This post contains minor spoilers through Season 6, Episode 1 of Veep.
Earlier this month, David Mandel, the current showrunner for Veep, along with several of his fellow political-TV showrunners, gave a group interview to the New York Times. The broad topic was “How to Write TV in the Age of Trump.” The conversation, soon enough, turned to the Teflonic tendencies of the current presidential administration. “Was there,” the Times columnist Jim Rutenberg asked the assembled experts, “anything that you scripted to be horrible for a character—like a huge, supposedly career-ending political bungle—that now wouldn’t be much of a problem?”
Sort of, Mandel replied. “Veep,” he said, “was based on five years of screw-ups that constantly, for lack of a better word, whacked her back down.” He was talking about the show’s protagonist, Selina Meyer, the fictional vice president, and then, briefly, the fictional president, of the United States. And the screw-ups in question were many, so many—failures of morality, often, and of professional competence of the most basic forms. Meyer’s problem wasn’t so much a single huge bungle as it was a series of them.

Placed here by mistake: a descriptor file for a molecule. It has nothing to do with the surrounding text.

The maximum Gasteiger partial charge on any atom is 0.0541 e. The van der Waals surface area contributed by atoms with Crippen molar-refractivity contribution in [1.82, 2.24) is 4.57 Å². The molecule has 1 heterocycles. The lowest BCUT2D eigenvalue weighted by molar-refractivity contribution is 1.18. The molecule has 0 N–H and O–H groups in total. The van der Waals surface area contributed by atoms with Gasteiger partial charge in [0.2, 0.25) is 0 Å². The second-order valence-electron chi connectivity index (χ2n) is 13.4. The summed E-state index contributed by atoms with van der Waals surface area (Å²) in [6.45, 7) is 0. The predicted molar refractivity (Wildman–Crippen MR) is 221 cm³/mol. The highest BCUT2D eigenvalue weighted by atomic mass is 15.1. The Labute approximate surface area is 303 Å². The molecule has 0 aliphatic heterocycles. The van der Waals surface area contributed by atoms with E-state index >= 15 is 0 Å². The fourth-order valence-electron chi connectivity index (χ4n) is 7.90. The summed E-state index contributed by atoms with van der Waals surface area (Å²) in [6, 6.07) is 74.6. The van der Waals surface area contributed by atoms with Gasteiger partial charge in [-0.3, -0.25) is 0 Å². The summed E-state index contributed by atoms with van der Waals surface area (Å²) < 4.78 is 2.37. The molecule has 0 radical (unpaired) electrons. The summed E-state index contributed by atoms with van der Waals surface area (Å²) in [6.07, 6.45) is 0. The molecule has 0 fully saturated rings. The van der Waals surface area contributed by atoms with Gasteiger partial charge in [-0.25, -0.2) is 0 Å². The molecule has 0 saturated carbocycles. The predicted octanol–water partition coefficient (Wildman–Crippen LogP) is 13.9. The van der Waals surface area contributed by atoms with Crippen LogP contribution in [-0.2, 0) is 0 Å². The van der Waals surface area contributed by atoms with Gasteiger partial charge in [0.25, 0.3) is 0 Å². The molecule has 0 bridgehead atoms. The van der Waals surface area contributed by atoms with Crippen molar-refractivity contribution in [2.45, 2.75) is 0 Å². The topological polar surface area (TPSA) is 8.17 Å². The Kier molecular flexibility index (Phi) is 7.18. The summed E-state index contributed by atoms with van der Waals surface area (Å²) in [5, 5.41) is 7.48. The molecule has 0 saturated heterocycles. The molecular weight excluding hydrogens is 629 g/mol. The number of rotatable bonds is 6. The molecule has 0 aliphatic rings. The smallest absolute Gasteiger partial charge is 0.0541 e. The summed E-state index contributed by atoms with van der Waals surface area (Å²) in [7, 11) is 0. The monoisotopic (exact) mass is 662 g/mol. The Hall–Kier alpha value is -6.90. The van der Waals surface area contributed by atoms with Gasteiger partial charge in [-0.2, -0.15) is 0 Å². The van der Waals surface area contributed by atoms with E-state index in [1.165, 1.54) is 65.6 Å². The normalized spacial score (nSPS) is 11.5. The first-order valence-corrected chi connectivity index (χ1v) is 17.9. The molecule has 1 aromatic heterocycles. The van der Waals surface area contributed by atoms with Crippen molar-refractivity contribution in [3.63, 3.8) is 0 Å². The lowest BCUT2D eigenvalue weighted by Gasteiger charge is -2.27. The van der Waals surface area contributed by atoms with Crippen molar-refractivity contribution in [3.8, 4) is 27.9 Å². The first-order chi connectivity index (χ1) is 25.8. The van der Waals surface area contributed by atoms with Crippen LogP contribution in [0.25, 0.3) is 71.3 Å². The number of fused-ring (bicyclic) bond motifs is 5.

Mandel was being precise, though, when he said that she gets whacked back down: The ongoing joke of Veep, from its first season to its fifth, has been how thoroughly disentangled Meyer and those in her orbit have been from moral “consequences” as most people think of them. They have been whacked down, yes, but they have sprung up again. Meyer, too, has been coated in Teflon, making the experience of Veep, for the viewer, less akin to riding a roller coaster than to playing an ongoing game of Whac-a-Mole: Down-up, down-up, down-up, frenetically and ceaselessly. It’s a framing that has made Veep, despite its classification as a comedy, much more deeply cynical than Scandal or House of Cards or other tales of Washington evil ever could be: Veep’s schemers aren’t even any good at scheming—and, yet, they have ascended nonetheless, rising with blithe impunity, failing up all the way to the Oval Office. It’s a very particular kind of pessimism. Call it highilism.